They devised an experiment to find the best way to deter these pests. Watch the video below to find out their three methods as well as get a look at our farm and greenhouses.
Don’t forget to check back next week to find out the results!
Thank you for reading part one of my introduction to the farm at UGA Costa Rica. Today, I’ll share a little bit about our greenhouses and other crops we grow here.
This is a better picture of our large greenhouse. The top keeps the rain out but allows sunlight to go through. As you can sort of see, we are growing lettuce in the bottom of the greenhouse, and grass up top. We are growing the grass on purpose, which is strange for a farm, but I will explain it more fully in a later post.
Here’s a look at the beds. We’ve put branches on the bottom to limit erosion. The bed featured in the photo is made up of cabbage. I know that this picture makes things look fairly chaotic, and sometimes they are, but this was from early on when we were losing the battle against the weeds. The beds look a bit more organized now.
This sign warns people that the fence is electric. It hurts if you touch it. Believe me. I’m not speculating.
One cool thing we do here is that we compost both the weeds from the garden, and food waste from the kitchen. The weeds from the garden go into large piles that look like the one above. The food waste goes into the building below. In both cases we are warm composting, which involves raising the temperature of the material being composted high enough that bacteria and small insects can break it down. The heat is generated by letting the compost sit, though it must be turned over periodically so that every part gets warm, and water must be added occasionally to help sustain the bacteria.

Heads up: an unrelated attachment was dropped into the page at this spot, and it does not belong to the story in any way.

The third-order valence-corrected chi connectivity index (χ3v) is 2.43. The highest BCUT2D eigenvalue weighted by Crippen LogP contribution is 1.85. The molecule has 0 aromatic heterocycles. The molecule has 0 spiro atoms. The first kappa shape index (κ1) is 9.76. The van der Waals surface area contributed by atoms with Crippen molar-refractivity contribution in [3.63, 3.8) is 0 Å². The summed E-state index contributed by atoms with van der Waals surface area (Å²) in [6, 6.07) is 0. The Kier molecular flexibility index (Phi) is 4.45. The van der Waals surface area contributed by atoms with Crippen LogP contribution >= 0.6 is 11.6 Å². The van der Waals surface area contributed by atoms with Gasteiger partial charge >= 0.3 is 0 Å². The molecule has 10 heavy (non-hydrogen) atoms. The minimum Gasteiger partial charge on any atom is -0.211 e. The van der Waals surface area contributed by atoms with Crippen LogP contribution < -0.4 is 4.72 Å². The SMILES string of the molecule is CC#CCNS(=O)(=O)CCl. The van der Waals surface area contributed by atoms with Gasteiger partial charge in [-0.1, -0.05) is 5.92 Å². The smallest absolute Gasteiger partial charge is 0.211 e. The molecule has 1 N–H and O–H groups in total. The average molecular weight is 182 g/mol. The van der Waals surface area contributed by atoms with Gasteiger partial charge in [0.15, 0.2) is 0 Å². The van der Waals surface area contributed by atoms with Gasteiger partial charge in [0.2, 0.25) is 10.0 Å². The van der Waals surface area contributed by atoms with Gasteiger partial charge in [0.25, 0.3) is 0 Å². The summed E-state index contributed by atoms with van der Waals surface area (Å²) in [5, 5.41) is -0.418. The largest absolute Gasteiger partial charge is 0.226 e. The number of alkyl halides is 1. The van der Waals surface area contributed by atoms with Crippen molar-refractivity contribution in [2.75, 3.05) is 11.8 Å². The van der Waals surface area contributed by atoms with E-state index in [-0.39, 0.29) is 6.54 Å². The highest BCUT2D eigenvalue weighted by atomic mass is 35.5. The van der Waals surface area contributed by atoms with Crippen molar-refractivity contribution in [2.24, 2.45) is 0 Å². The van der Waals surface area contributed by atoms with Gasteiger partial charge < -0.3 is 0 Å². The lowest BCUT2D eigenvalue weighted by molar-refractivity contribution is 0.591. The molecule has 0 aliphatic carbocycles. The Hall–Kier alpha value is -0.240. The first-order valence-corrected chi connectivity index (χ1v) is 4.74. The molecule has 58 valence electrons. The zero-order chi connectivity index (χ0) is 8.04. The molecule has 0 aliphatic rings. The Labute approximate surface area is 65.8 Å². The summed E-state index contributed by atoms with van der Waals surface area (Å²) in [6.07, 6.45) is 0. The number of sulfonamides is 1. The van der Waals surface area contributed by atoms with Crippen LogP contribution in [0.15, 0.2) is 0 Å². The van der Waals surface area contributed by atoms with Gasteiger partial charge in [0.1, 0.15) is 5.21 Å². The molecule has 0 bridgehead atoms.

We plant a variety of crops, although the most common are lettuce, cabbage, and carrots. The top picture is a type of lettuce that is new to the farm, and is pretty funky looking.
To protect the lettuce and cabbage from the elements we plant it in small trays and then transplant it once it is a bit hardier.
This is about as big as we want to let it get before it goes into one of the beds. As you can see the plants are running out of real estate.
We grow a bit of sugarcane, and it makes a great snack if you cut it down and chew on the white stalk.
This is called chayote, and tastes like squash. It grows on these vines and we don’t have to do anything except go around harvesting it every couple of weeks.
Stay tuned for more updates from the farm!
My name is Evan Senie and I’m the Sustainable Agriculture Intern at UGA Costa Rica. I’ll be doing some blogging focusing on my work at the farm. The farm here at UGACR is organic, and the food produced is used to feed the volunteers, students, and tourists who stay at the facility.
We use terraced beds on the farm, due to the relatively steep grade and the fact that during the rainy season there is significant water flow down the farm.
There are many crops on the farm but the first one I’ll mention for now are the bananas. There are actually three things that grow from similar looking trees but I’ll cover them in another post. This plantation is behind the farm and we harvest these every couple of weeks.
For those of you who don’t know, this is how bananas grow. There is a large flower that hangs down and then extends upward in bunches. Once they’re ready we get to chop the entire tree down with a machete, which is awesome. If you’re not good at it (I am not good at it), it is possible to chop the tree in such a way that it crushes the bananas, rendering the entire exercise useless.
Assuming we avoid this unfortunate outcome, the bananas go into this bucket to ripen for a few days before we bring them to the kitchen.
We have to put a top on the bucket because of the monkeys and the pizotes, or coatis. The monkeys seem cute but they’re actually thieves.
To wrap up, here’s a sunset picture from the farm. It’s got a nice view out to the west over the mountains. Part two of the overview will look at some more of our crops, composting, and our chickens.